Yesterday I took the kids to Hot Topic. As we shopped...okay, the family shopped, I looked at Rick and Morty stuff, I noticed that the song Head Like a Hole was blaring from the speakers. That's fine, I just would have never guessed that nearly 30 years after it's release, I would hear Nine Inch Nails at the Mall. (I know, it's Hot Topic, but still.)
So anyhow, when I got home, I saw a small sponsored link on my Facebook page about the new Nine Inch Nails album. What new album? I'm unclear if I wasn't paying attention, or if there was no attention to be paid. Regardless, as soon as I learned of its existence, I went straight to YouTube for a preview.
After a listen (or 3), I highly recommend that you buy the Bad Witch.
The first song Shit Mirror is an unrelenting single, as good as anything Nine Inch Nails has done in the past 20 years (notice I didn't say 30).
At just over 30 minutes, Bad Witch is a fast listen, yet with nuances and surprises. For example, there's hints of jazz in Play the Goddamn Part. Scrolling through the comments section at YouTube, an astute listener likened the song to Bowie. Not Ziggy-era Bowie mind you, but maybe a reply to Blackstar-era Bowie.
Like always, by the end of the album, I felt like Trent Reznor was speaking specifically to me. A gift few musicians possess in their musical arsenal. And no song captured that feeling better than the last track, Over and Out. I have never heard the sound of time slipping away captured on audio until Trent Reznor was able to do while closing out Bad Witch
After repeated listens, the hardest question I had to answer was splitting hairs between the classification of a good album, and a great album.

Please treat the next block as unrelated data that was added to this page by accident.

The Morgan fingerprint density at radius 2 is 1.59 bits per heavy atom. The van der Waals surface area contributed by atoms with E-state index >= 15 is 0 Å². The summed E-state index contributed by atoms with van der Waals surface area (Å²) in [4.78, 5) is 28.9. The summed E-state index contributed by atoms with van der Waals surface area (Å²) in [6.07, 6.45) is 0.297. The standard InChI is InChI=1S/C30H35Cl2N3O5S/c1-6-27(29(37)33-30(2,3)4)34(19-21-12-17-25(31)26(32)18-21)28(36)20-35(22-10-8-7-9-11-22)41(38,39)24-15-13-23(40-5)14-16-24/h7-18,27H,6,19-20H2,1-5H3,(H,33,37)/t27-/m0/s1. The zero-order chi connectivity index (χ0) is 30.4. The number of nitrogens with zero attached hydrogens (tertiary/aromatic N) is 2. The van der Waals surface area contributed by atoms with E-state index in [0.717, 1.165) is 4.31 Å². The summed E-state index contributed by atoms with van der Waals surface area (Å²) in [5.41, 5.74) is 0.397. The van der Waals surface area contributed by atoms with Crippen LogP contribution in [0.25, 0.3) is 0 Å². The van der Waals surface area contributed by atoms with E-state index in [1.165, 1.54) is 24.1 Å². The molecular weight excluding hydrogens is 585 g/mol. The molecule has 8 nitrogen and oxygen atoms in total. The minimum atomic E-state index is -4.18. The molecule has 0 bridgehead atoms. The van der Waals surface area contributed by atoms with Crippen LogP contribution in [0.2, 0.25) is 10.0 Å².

Is Bad Witch a great album?
Metal Sucks says... almost.
You, as a listener, thirst for a great album.
Did I crave Bad Witch? Eh...parts of it?
Meanwhile, while writing about Nine Inch Nails....
This weekend, the band Pantera quietly became a footnote in history as co-founder and original drummer Vinnie Paul passed away at the age of 54.
Pantera's album Vulgar Display of Power was a universally acclaimed monument in the history of metal. Pantera was formed in the 80's through the bond of the Abbott Brothers, Vinnie Paul and Dimebag Darrell. Despite grinding their way through the decade, the Pantera you know today didn't come to pass until the addition of vocalist Phil Anselmo.
Phil Anselmo's battles with addiction helped tear the band apart and he was dead for 5 minutes after a Pantera Show in 1996. Anselmo is now far, far from the public consciousness promoting his band Phil Anselmo and the Illegals and his new album Choosing Mental Illness. Notice I didn't add any links? That's because the album is very controversial, even by BOS standards.
The story of Dimebag Darrell made national headlines when he was murdered in a small venue in Columbus in 2004. Darell was killed by a troubled schizophrenic who believed that the members of Pantera were stealing his thoughts.
Though diehard fans knew there was no chance of a re-union between the 3 living members after the shooting, with the passing of Vinnie Paul, any faint flicker of hope that Pantera would re-unite also passed. At its heart, Pantera was the Abbott Brothers.